Towards automated demand-side management for commercial enterprises

  • Mohammad Farhan Aftab

Student thesis: Master's Thesis


Recently, electricity demand-side management programs have gained increasing attention, both, in academic research and industrial practice. Their benefits include reducing and shifting peak electricity demand, deferring the construction of transmission & distribution infrastructure through reduction of energy demand, facilitating the integration of renewable energy into the power grid thereby supporting the reduction of greenhouse gas emissions and cutting the dependency on oil & gas reserves. Since the commercial sector, specifically supermarkets, are responsible for a significant portion of the total electricity consumption, supermarkets have a major role to play in the adoption of these active demand-side management policies. The success of these demand-side management programs relies heavily on the participation of consumers. With this in mind, this research aims to improve the efficacy of demand side management programs for supermarkets by holistically adopting a building automation & control strategy that simultaneously considers building thermodynamics, building control variables, occupant comfort preferences, and dynamically changing electricity prices. The focus of the research is towards developing effective supervisory control strategies for HVAC, lighting and refrigeration building energy systems. A whole-building energy simulation model of a supermarket building is considered and simplified mathematical relationships representing the occupant comfort are developed. While conventional control systems for buildings tend to neglect the system interactions, this research presents a novel effort towards developing optimal control laws for each of the three building energy systems on a zonal level that consider the coupling effects between these systems. These control strategies, along with hourly day-ahead electricity prices and weather data, are used to model the energy performance of supermarkets and ultimately make initial conclusions to the appropriateness of the automated control methodology. It was found that, under the assumptions, the developed supervisory control has the potential for realizing about 14% average peak load reduction while reducing the average daily energy consumption by 12% for a typical supermarket, resulting in an average daily energy cost reduction of about 14%.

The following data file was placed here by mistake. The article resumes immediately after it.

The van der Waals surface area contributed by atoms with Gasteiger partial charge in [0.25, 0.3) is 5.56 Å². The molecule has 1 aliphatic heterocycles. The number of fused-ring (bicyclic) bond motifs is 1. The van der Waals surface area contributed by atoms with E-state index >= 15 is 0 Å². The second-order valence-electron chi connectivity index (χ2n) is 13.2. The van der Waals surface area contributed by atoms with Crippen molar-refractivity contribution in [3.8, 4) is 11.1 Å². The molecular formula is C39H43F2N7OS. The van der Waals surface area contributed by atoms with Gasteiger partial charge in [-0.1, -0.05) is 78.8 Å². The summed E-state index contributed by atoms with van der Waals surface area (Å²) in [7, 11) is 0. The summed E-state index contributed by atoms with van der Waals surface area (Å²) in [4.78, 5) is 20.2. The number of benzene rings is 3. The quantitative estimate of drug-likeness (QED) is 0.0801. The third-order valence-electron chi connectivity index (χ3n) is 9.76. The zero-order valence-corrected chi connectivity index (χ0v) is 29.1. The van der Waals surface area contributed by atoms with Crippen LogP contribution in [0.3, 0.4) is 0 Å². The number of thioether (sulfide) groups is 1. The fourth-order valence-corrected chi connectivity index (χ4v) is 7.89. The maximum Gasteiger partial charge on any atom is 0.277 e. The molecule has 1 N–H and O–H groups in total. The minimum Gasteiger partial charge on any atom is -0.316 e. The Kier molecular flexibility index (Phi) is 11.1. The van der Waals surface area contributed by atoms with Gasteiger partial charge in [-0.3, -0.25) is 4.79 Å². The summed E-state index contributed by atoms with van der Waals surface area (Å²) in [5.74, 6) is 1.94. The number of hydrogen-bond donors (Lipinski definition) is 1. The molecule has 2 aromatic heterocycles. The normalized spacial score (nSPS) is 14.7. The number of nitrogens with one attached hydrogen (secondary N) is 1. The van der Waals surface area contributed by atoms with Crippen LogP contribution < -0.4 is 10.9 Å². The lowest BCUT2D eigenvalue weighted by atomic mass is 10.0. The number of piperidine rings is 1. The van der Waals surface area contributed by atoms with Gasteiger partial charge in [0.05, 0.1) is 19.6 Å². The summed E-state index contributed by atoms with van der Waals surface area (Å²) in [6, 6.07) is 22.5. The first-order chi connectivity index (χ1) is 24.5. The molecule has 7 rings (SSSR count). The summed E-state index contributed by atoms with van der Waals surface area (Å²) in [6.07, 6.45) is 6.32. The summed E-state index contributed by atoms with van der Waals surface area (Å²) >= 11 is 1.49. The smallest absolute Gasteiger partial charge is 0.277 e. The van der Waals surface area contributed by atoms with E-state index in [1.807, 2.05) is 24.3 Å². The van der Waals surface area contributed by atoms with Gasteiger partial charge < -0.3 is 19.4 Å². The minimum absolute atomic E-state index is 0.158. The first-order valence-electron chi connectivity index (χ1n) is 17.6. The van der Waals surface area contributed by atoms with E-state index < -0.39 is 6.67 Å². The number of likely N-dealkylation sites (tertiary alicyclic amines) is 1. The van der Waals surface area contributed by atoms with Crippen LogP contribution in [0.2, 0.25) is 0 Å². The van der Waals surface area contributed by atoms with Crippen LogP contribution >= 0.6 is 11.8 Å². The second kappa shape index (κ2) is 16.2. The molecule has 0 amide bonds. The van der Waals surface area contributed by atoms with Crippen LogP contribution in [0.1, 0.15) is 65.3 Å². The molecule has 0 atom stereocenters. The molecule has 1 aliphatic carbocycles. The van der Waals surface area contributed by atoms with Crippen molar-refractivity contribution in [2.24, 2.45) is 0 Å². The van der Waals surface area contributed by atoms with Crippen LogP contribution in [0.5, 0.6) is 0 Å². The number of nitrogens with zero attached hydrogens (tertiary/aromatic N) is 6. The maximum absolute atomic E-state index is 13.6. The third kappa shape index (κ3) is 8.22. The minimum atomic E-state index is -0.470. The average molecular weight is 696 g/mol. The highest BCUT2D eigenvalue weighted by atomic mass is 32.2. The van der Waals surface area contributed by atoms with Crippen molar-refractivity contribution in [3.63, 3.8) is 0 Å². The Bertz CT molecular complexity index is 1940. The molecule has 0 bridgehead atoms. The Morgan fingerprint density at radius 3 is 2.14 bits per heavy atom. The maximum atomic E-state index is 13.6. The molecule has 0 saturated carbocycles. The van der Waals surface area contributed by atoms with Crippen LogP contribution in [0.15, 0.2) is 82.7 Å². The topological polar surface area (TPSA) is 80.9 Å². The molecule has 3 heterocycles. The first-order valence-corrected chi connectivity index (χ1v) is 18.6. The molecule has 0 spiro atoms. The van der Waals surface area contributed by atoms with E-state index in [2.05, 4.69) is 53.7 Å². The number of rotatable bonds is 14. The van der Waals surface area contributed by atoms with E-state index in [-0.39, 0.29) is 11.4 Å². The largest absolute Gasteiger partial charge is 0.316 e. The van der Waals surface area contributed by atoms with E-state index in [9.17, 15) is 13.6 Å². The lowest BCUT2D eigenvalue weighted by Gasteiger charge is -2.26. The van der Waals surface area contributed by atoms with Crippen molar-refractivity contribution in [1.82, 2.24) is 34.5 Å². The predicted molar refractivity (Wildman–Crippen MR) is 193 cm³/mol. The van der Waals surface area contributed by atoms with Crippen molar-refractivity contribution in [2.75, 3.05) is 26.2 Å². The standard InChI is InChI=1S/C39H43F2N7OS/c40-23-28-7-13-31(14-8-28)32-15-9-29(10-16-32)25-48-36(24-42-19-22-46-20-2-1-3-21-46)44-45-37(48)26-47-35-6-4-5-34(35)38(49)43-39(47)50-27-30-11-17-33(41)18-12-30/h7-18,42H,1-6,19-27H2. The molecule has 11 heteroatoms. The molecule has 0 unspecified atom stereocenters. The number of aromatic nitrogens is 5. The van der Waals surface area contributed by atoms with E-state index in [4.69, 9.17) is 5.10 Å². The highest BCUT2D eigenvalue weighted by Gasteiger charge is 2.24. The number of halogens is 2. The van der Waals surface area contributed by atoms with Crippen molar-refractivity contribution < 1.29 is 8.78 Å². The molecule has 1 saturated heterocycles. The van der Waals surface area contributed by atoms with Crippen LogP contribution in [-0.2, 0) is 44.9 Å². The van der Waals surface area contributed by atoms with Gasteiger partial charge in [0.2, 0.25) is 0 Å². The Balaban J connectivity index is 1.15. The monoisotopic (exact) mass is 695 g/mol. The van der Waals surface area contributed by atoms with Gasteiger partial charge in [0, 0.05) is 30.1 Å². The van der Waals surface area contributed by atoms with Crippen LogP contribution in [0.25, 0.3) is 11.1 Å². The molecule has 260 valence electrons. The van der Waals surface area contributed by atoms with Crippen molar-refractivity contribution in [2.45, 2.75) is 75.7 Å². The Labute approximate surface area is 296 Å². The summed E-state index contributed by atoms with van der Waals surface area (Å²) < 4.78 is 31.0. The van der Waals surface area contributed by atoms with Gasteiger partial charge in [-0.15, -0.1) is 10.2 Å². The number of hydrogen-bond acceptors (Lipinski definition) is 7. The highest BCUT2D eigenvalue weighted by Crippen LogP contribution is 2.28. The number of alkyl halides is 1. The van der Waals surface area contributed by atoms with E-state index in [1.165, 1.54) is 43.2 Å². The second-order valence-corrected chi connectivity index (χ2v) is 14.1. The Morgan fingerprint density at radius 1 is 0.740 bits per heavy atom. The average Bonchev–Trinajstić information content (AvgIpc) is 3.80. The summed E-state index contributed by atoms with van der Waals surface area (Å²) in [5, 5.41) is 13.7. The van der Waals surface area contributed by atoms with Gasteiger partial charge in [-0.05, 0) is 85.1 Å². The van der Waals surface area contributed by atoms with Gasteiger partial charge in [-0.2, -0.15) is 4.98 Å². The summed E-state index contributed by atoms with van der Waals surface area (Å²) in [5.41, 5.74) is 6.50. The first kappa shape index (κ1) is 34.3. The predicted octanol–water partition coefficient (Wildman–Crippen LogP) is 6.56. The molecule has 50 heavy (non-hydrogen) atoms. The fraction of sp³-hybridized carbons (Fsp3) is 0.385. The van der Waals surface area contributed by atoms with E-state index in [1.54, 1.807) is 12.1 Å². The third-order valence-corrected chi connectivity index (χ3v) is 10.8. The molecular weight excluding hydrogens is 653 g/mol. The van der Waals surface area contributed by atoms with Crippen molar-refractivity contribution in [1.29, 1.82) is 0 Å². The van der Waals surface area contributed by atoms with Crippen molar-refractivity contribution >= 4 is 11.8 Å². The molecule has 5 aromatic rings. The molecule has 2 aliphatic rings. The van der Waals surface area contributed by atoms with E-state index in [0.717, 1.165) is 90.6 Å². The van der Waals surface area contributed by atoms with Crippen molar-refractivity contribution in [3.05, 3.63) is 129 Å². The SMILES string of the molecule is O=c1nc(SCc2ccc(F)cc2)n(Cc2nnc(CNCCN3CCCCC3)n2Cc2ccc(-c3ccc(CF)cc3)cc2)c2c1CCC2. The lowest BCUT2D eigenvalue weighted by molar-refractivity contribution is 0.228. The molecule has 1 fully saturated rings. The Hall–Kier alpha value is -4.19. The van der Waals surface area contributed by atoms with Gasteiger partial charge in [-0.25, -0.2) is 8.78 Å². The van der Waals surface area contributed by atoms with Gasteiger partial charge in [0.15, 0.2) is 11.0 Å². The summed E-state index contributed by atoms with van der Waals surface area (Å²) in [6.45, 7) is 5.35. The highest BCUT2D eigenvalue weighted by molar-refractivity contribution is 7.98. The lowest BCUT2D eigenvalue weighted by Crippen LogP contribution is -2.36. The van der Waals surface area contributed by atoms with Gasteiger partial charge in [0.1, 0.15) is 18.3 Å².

Date of AwardDec 2012
Original languageAmerican English
SupervisorAmro M. Farid (Supervisor)


  • Management
  • Communication systems
  • Management
  • Data processing

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